Yet, commenting on the Brexit referendum, the party, which sits with UKIP in the European Parliament, have remarked that they believe the EU should be reformed from within via institutional reforms and that they do not wish Italy to leave the bloc. The Five Star Movement has furthermore criticised free trade agreements such as the TTIP and CETA in the past and has made opposing EU FTAs a key point in their foreign policy programme. There is therefore a possibility that they might take a similar stance in any EU-UK FTA negotiation.
A Five Star government at its first test of power on the national scale would likely focus on domestic issues and would not take a major interest in the Brexit negotiations. The issue might become more relevant when key Italian interests are concerned – the Five Stars have made clear that any agreement should guarantee the rights of Italian citizens living in the UK and ensure that the UK respects its budgetary commitments – and should Italian media provide for a substantial coverage of the issue. Such a government, lacking key alliances in Europe, would encounter difficulties in having its voice heard on the continent.
In short, in different forms and for different reasons, Italian parties look at the UK as a friend with whom the relationship should remain as close as possible. None of the Italian main electoral contenders has an interest in pushing for a hard approach in Brexit negotiations. (Unless the Five Star take a harder approach on a UK-EU FTA if this is seen as favouring big businesses over consumers’ guarantees and standards).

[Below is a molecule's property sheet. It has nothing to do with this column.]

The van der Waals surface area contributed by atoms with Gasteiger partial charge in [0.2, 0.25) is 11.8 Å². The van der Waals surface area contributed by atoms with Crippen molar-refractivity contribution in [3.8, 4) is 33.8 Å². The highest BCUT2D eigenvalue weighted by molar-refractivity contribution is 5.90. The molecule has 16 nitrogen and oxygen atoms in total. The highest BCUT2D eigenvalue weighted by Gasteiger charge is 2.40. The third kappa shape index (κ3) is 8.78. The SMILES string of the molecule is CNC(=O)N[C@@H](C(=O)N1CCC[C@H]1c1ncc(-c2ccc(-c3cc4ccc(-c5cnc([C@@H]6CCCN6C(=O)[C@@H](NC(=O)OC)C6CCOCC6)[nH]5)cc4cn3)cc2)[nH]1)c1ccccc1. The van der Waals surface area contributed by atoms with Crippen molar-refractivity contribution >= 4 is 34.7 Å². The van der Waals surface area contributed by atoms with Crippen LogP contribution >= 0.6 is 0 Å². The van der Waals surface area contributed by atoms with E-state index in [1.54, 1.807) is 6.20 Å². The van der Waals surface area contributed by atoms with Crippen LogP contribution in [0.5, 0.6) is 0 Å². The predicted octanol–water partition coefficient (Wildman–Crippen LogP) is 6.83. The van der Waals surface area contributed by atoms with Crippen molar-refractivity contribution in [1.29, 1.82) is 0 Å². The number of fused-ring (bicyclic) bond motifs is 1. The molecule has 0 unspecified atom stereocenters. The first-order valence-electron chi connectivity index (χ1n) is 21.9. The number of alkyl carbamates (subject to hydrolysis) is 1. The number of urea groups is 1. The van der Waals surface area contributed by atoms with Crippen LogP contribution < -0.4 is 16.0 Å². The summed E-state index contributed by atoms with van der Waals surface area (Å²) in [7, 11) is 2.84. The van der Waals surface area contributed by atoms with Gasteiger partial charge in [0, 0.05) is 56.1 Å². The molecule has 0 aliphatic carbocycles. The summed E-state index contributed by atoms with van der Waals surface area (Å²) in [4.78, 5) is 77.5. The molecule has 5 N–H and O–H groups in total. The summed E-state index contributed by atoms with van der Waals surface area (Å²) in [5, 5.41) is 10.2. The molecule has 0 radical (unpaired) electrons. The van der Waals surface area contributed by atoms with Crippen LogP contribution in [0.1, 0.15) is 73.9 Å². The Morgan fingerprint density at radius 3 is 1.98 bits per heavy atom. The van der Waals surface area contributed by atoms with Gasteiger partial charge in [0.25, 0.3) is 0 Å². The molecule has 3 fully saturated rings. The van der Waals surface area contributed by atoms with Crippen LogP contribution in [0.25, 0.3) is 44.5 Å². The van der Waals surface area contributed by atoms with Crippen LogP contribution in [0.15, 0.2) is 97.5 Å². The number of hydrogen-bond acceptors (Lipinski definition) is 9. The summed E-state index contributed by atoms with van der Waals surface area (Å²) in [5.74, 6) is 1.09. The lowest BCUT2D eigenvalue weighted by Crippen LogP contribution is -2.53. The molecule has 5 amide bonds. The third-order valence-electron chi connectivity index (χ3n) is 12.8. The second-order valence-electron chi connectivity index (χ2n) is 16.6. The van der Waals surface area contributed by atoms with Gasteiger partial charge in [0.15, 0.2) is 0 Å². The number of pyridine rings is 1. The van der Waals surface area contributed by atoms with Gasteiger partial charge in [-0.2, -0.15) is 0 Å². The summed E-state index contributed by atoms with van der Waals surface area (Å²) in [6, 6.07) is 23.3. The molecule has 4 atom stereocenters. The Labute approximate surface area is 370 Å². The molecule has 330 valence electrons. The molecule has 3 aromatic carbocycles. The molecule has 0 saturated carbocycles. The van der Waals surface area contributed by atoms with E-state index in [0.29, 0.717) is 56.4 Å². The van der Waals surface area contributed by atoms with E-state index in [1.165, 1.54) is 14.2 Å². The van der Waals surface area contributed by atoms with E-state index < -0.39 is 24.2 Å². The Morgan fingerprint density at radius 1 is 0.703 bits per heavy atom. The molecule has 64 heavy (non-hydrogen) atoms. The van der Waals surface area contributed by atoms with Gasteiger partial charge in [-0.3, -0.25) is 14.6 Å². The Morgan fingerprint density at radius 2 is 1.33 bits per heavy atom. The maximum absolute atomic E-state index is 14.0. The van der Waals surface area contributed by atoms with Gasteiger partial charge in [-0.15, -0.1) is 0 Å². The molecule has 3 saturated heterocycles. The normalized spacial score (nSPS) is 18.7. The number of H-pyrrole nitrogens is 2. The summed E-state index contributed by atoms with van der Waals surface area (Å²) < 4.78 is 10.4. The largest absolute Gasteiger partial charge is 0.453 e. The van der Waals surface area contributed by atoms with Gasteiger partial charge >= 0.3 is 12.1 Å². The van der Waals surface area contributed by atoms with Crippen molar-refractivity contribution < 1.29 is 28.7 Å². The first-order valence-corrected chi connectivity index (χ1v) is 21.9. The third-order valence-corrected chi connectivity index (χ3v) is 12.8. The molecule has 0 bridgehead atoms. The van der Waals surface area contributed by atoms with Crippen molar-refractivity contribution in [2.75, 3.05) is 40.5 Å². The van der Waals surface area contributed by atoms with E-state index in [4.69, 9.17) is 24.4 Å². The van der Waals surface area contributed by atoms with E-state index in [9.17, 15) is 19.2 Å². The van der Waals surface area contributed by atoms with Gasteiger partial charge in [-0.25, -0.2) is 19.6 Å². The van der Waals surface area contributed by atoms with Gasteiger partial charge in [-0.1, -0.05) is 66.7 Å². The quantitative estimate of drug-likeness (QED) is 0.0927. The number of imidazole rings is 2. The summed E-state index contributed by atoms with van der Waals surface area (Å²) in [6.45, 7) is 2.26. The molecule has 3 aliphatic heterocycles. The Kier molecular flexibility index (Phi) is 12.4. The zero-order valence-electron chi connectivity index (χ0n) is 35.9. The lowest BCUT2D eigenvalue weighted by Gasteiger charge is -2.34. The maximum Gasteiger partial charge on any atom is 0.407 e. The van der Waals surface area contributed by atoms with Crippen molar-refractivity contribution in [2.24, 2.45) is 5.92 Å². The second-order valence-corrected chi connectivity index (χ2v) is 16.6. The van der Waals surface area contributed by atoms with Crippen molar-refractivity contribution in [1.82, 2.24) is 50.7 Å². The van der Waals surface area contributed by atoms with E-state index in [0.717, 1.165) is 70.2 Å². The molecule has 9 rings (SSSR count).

Next spring’s elections are therefore unlikely to produce a major shift in the Italian position, and the country will keep pushing to ensure a deal with the UK can be secured. Yet, whatever the scenario that will emerge following the next elections, for the time being, with the electoral campaign absorbing most of the energies of the Italian key political players, Brexit will unlikely be a high-saliency issue in the Italian political debate.
While the Italian stance on Brexit is not likely to go through a significant change, the ballots could nonetheless substantially change Italy’s take on Europe and on a much-demanded European reform. In this respect, while a government led by the centre-left would result in no significant change, the prospects of a right-wing government with the presence of the Lega Nord, or even more so, a Five Star government, would radically change the scenario. In particular, these governments would likely oppose a European reform in the form demanded by French President Macron and, in the case of the Five Star Movement, might even lead to an open clash between Italian and European positions on key issues in the European agenda.